Arthritis & Rheumatism, Volume 60,
October 2009 Abstract Supplement

The 2009 ACR/ARHP Annual Scientific Meeting
Philadelphia October 16-21, 2009.


Association Between Anti-TNF Treatment Response and Genetic Variants within the TLR and NFB Signalling Pathways

Potter1,  Catherine, Cordell1,  Heather J., Barton2,  Anne, Daly1,  Ann K., Hyrich2,  Kimme, Mann1,  Derek A., Morgan3,  Ann W.

University of Newcastle, Newcastle, United Kingdom
University of Manchester, Manchester, United Kingdom
University of Leeds, Leeds, United Kingdom
Sheffield University, Sheffield, United Kingdom

Purpose:

To investigate association between response to anti-TNF therapy and genetic variation within genes integral to the toll-like receptor (TLR) and NFkB signalling systems, two cardinal regulators of inflammatory and immune responses, in a large UK-wide cohort of patients with rheumatoid arthritis (RA).

Method:

DNA samples from 923 patients receiving anti-TNF therapy (etanercept, infliximab or adalimumab) for the treatment of RA were available from the Biologics in Rheumatoid Arthritis Genetics and Genomics Study Syndicate (BRAGGSS). Pairwise-tagging SNPs spanning 24 candidate genes were selected from the HapMap dataset (www.hapmap.org) and genotyped using Sequenom iPLEX™ technology. Multivariate regression analyses were performed to test association between individual SNPs, under an additive model, and treatment response at 6-months follow-up. Treatment response was assessed using both the absolute change in DAS28 and the EULAR response criteria. Separate analyses were also performed to investigate association with individual anti-TNF drugs. P values <= 0.05 were considered statistically significant.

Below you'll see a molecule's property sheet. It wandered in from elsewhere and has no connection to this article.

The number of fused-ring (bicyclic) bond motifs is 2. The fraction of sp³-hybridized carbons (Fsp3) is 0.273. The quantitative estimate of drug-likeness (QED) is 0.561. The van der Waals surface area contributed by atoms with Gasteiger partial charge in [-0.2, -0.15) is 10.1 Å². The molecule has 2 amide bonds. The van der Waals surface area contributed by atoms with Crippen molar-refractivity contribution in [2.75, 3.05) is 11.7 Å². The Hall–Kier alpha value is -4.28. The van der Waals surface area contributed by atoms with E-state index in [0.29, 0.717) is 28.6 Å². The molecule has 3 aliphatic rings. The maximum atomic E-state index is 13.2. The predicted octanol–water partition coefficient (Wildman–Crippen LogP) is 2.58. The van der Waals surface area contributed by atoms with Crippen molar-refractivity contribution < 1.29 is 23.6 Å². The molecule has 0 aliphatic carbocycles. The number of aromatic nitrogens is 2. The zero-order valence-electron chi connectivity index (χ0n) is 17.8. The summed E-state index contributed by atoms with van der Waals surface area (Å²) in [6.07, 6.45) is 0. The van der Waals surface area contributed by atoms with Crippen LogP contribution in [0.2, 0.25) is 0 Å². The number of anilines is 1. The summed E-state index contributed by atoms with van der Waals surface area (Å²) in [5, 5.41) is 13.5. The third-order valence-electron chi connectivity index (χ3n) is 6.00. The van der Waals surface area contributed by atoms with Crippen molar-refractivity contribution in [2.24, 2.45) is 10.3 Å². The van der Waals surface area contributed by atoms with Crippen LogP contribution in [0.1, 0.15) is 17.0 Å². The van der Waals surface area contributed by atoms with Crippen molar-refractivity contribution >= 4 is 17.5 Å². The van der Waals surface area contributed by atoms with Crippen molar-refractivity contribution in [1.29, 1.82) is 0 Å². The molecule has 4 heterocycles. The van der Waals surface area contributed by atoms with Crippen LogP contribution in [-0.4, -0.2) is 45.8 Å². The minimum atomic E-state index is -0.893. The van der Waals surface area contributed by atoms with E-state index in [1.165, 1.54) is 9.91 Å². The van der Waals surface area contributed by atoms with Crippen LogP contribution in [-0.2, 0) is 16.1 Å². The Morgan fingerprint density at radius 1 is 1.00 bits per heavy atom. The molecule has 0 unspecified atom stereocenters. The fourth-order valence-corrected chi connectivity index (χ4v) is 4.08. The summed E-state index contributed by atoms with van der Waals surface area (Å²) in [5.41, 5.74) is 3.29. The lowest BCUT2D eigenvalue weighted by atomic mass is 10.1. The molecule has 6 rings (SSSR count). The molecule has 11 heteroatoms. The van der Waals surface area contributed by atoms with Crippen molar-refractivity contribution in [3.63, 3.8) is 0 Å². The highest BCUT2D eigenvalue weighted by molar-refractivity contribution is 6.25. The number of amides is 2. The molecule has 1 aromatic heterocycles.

Results:

A total of 189 SNPs were successfully genotyped and analysed in 909 individuals. These patients had long-standing (mean duration = 14 years), active disease (mean DAS28 = 6.7) with a high degree of disability (mean HAQ score = 2.1). At 6 months follow-up, 20% of patients were non-responders, 53% moderate and 27% good responders according to the EULAR criteria. The mean change in DAS28 was an improvement of 2.5 points. Twelve SNPs spanning 9 genes (CHUK, IKBKB, IRAK-3, MyD88, NFkB-2, NFKBIB, PTGS2, TLR-2, TLR-10/1/6) demonstrated association with the absolute change in DAS28 and/or the EULAR response criteria (p<=0.05). In particular, associations to the MyD88 (rs7744) and CHUK (rs11591741) loci were demonstrated under each model applied. These variants map to the 3'UTR and intron 9 of the MyD88 and CHUK genes, respectively. In addition, both SNPs act as tagging markers for additional variants spanning the two genes, signifying a number of potential functional effects. Finally, a greater number of SNPs, including those mapping to MyD88 and CHUK, demonstrated associations specifically in the etanercept subgroup (n=386) compared to the infliximab (n=400) or infliximab/adalimumab combined treatment subgroups (n=523) when analysed separately.

Conclusion:

Several SNPs mapping to the TLR and NFkB signalling systems demonstrated association to anti-TNF response as a whole and, in particular with response to etanercept. Validation of these findings in independent datasets is now warranted before additional genetic and functional analyses are performed to identify the true causal variants.

To cite this abstract, please use the following information:
Potter, Catherine, Cordell, Heather J., Barton, Anne, Daly, Ann K., Hyrich, Kimme, Mann, Derek A., et al; Association Between Anti-TNF Treatment Response and Genetic Variants within the TLR and NFB Signalling Pathways [abstract]. Arthritis Rheum 2009;60 Suppl 10 :749
DOI: 10.1002/art.25829

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